The results from test eight show that the process stream reaches very high levels of obscuration even at relatively low oil concentrations. At oil concentrations in excess of 1800 ppm, obscuration levels can rise above 95%, compromising measurement and essentially imposing a limit on the experimental conditions applied. To produce a more concentrated oil emulsions, it was decided to install a sample dilution system to work in combination with the particle sizer. Figure 2 shows a schematic of the installed solution which includes a proprietary cascade diluter, a diluent, water-driven unit with no moving parts, that reduces concentration by a defined factor.

To evaluate the impact of the cascade diluter, baseline particle-size measurements were made at an oil concentration of 1800 ppm. Oil concentration was then increased to 7600 ppm, but all other operating conditions kept the same to keep particle size constant. Measurements of the more concentrated system were made by diluting the sample by a factor of four using the two-stage cascade diluter. The results of this trial are shown in Figure 3 and confirm the integrated particle-sizing solution, complete with diluter, measures reliably at the high oil concentrations needed, especially for hydrocyclone and centrifuge trials.

These trials demonstrate how laser-diffraction technology robustly measures droplet size across a range of required operating conditions and at a sufficiently high frequency to support close emulsification-process control. The trial was completed in just one hour. These capabilities deliver the well-defined feed stream needed for separator efficiency analysis.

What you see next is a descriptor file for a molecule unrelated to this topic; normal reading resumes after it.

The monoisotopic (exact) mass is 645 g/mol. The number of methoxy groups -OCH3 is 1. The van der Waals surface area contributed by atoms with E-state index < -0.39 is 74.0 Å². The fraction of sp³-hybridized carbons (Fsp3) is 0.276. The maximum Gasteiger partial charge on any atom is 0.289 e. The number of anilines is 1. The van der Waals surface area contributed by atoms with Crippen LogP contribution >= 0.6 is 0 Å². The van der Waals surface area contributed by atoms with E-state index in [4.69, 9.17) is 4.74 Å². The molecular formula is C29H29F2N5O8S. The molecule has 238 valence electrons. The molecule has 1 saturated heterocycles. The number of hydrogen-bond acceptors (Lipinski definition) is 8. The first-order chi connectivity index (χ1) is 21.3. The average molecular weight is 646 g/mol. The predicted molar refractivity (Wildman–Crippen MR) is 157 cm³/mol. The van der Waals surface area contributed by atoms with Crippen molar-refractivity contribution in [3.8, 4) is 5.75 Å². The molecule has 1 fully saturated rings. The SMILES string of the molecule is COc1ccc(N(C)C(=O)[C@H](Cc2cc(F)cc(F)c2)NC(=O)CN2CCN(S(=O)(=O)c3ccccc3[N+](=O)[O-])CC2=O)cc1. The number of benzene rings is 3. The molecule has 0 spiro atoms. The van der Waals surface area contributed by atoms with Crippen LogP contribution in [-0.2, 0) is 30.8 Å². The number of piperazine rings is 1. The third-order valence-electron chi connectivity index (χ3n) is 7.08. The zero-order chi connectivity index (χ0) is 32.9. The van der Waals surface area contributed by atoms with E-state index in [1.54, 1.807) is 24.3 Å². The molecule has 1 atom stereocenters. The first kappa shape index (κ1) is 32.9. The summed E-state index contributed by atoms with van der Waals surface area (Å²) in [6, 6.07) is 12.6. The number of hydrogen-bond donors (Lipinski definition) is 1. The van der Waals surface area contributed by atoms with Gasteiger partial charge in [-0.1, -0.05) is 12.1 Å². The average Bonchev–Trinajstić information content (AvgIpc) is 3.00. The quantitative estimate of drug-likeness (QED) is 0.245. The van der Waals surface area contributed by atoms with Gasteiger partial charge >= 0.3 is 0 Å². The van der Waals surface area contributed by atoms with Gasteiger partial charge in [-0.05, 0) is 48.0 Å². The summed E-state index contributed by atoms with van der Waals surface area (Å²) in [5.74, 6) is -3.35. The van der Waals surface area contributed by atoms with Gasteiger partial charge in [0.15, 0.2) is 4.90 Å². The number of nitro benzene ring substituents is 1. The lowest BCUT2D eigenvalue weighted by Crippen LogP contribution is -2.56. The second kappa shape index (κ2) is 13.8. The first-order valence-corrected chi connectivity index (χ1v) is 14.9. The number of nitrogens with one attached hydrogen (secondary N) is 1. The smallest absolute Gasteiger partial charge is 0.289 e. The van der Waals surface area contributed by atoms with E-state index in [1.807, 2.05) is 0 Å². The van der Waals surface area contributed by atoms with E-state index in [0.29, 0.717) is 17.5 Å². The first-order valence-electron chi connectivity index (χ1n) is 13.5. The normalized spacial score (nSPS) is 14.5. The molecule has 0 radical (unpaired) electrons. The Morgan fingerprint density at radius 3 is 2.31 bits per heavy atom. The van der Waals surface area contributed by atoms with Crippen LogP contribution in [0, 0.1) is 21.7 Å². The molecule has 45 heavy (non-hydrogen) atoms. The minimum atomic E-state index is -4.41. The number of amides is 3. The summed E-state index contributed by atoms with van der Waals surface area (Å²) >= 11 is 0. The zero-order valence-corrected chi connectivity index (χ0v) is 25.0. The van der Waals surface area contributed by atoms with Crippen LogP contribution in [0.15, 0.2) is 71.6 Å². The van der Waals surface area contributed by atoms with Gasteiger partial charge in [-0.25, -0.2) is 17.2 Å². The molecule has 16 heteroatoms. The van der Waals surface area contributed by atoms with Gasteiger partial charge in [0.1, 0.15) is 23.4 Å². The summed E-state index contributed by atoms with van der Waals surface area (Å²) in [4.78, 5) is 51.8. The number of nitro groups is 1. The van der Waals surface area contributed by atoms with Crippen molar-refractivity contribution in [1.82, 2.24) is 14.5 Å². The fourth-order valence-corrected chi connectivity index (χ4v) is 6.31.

Final words

Continuous wet-particle size measurement secures reliable product quality in suspensions, emulsions sprays and finished powders, as well as efficient process control, and supports production-economics optimization. Laser diffraction is a proven technology for particle sizing that comfortably spans the majority of wet applications. Building from the starting point of a robust measurement sensor it can be fashioned to meet specific applications through appropriate tailoring of the process interface, sample preparation, and data handling and automation. The resulting solutions underpin truly optimal process operation.

The example presented describes use of real-time measurement for emulsification-process monitoring. Timely process analysis makes it possible to find, set and control operating conditions at the pilot or for commercial-scale use. In research and development this translates directly into greater experimental productivity; in production it results in increased throughput, rapid product changeover, less waste and lower energy use. Gains typically pay back the cost of the analyzer rapidly, often in less than a year.

Henrique Kajiyama is Latin America sales specialist, Malvern Instruments.

Malvern Instruments provides the materials, biophysical characterization technology and expertise that allow engineers to control the properties of dispersed systems. These range from proteins and polymers in solution, particle and nano-particle suspensions and emulsions to sprays and aerosols, industrial bulk powders and high-concentration slurries. Used at all stages of research, development and manufacturing, Malvern’s materials characterization instruments accelerate research and product development, enhance and maintain product quality and optimize process efficiency.